9:00 AM rolls around, and it’s so dark that it appears to be just before dawn instead. The wind is still blowing, but the temperature has dropped–it’s probably in the 70′s at this point. We’re told that we’re in the eye of the storm, and that there will be Round 2 of the storm after the eye passes, bringing with it 80-mile-an-hour winds. The Coast Guard permits us to go outside and start to survey the damage. The brand-new sign that the church had just installed is missing, much to the chagrin of Pastor Lisa. Three of the vehicles in the parking lot and under the awning have broken windows, but none were flipped or destroyed. I breathe a great sigh of relief that my CR-V is ok and that all of my business computer equipment is intact.
Amazingly enough, cell phone service through Cingular is working. The one service I would have bet would’ve never survived hurricane-force winds is the only service that’s working. I’m able to call my mom and discovered that she has trees down all around her house, one on her house, and a strip of the roof that has been ripped off. Other family members aren’t so fortunate. They have more extensive tree damage, but the homes are livable at this point, although it’s hotter than hell without any electricity. And, the temperature is slated to return to our normal 100 degree days by Sunday.
We cobble together a cold lunch from the leftovers from the day before. We’re still waiting to get out of the eye of the storm, and by 3 PM or so one of the Coasties has called his parents in NY, who report that the Weather Channels said the eye of the storm was at the TX-AR border. All but about 4 of the Coasties are then called back to the Beaumont area and to see what remains of their station in Sabine Pass, but they leave their families at the shelter. The remaining Coasties give us permission to return to our rooms. Eric and I sacked out for the rest of the afternoon, although I don’t sleep too well in the muggy weather.
We get up around 6 PM, and I wanted to go scout the damage in Jasper and see if anything (particularly gas stations) might be open. We go north, south, east, and west of the center of town, and are amazed at the damage we see. Nothing at all is open, and no one is out. It’s rather eerie.
Early in the evening, the owners of the Poco Cafe, located next to the church, start to bring over sandwich fixings that need to be used ASAP before they spoil. I volunteered to be on supper detail, as I was very restless and had too much time on my hands. We had extra mouths to feed, as a large search and rescue dive team had just arrived from the Austin area, and they were being deployed to the Beaumont area early the next morning to do search and rescue in the flooded areas.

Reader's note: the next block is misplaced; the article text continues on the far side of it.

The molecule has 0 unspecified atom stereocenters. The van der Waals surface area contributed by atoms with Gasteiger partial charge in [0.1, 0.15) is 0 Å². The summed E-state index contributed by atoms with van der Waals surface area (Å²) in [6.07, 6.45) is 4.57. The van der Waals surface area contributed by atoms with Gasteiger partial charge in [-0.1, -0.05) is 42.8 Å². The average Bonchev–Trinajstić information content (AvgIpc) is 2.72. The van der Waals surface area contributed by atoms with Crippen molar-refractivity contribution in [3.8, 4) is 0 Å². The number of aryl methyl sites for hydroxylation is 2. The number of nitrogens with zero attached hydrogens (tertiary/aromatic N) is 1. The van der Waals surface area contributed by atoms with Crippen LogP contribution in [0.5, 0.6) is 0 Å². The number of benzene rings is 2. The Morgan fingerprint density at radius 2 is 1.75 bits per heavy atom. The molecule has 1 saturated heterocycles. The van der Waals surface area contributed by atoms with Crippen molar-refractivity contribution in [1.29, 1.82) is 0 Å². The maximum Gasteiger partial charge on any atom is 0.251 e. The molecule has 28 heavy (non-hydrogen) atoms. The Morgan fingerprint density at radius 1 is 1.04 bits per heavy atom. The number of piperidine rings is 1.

In the middle of serving supper, Eric tells me that he’s been in touch with friends in Houston who didn’t evacuate (and who never lost power) and that he’s headed to Houston that night. He asks if I want to go, too, and I refuse, saying that it’s silly to try and navigate at night with all the downed trees and power lines. However, he’s adamant about going, and departs around 7 PM.
I spend the rest of the evening making sandwiches for various emergency crews and talking to them as they drop into the kitchen. By 11 PM or so, I’m dead tired and head to bed. Eric calls to tell me he arrived safely in Houston, and wants to know if I’ll join him on Sunday. I’m still undecided, as all that is familiar to me is in Jasper, and all my family is here. He tells me that I’m welcome at the home of his friends and that I should call if I change my mind.
After he hangs up, I think about what he’s said and realize that I’ve been listening to the radio all day for news of Beaumont, and none is forthcoming. The Houston TV stations are sending reporter crews to Beaumont, as all of the Beaumont media vacated for the hurricane and none of the TV or radio stations or newspapers were back up and running. I’ve got more than enough Jasper information, as my brother is on the radio several times that night talking about what’s going on and what people need to do if they need help. However comforting that might be to me, it’s not helping me move on with my life in Beaumont, and I have a business that I need to get up and running ASAP. I decide then and there that I need to join Eric in Houston on Sunday.
Note–All the photos in the hurricane section of this blog are courtesy of KJAS Radio, www.kjas.com in Jasper. While I didn’t take them, I’m using them to illustrate the kinds of things I saw during Hurricane Rita.
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